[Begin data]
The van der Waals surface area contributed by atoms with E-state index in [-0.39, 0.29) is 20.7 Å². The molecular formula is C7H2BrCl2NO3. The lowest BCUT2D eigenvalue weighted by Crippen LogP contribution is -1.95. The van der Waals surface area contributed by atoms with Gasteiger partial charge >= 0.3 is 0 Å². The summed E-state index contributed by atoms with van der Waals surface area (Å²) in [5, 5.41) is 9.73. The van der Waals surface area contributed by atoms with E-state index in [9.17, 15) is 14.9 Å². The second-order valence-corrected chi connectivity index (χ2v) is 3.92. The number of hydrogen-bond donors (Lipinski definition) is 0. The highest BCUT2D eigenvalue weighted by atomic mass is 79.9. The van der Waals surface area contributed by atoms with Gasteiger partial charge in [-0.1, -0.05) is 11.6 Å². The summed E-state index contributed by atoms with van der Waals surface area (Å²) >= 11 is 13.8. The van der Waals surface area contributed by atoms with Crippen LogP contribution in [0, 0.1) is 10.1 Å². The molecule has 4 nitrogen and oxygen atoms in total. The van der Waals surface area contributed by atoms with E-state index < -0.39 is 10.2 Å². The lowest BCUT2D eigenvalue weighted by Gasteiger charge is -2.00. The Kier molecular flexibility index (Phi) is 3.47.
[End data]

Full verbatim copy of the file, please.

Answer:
The van der Waals surface area contributed by atoms with E-state index in [-0.39, 0.29) is 20.7 Å². The molecular formula is C7H2BrCl2NO3. The lowest BCUT2D eigenvalue weighted by Crippen LogP contribution is -1.95. The van der Waals surface area contributed by atoms with Gasteiger partial charge >= 0.3 is 0 Å². The summed E-state index contributed by atoms with van der Waals surface area (Å²) in [5, 5.41) is 9.73. The van der Waals surface area contributed by atoms with E-state index in [9.17, 15) is 14.9 Å². The second-order valence-corrected chi connectivity index (χ2v) is 3.92. The number of hydrogen-bond donors (Lipinski definition) is 0. The highest BCUT2D eigenvalue weighted by atomic mass is 79.9. The van der Waals surface area contributed by atoms with Gasteiger partial charge in [-0.1, -0.05) is 11.6 Å². The summed E-state index contributed by atoms with van der Waals surface area (Å²) >= 11 is 13.8. The van der Waals surface area contributed by atoms with Crippen LogP contribution in [0, 0.1) is 10.1 Å². The molecule has 4 nitrogen and oxygen atoms in total. The van der Waals surface area contributed by atoms with E-state index < -0.39 is 10.2 Å². The lowest BCUT2D eigenvalue weighted by Gasteiger charge is -2.00. The Kier molecular flexibility index (Phi) is 3.47.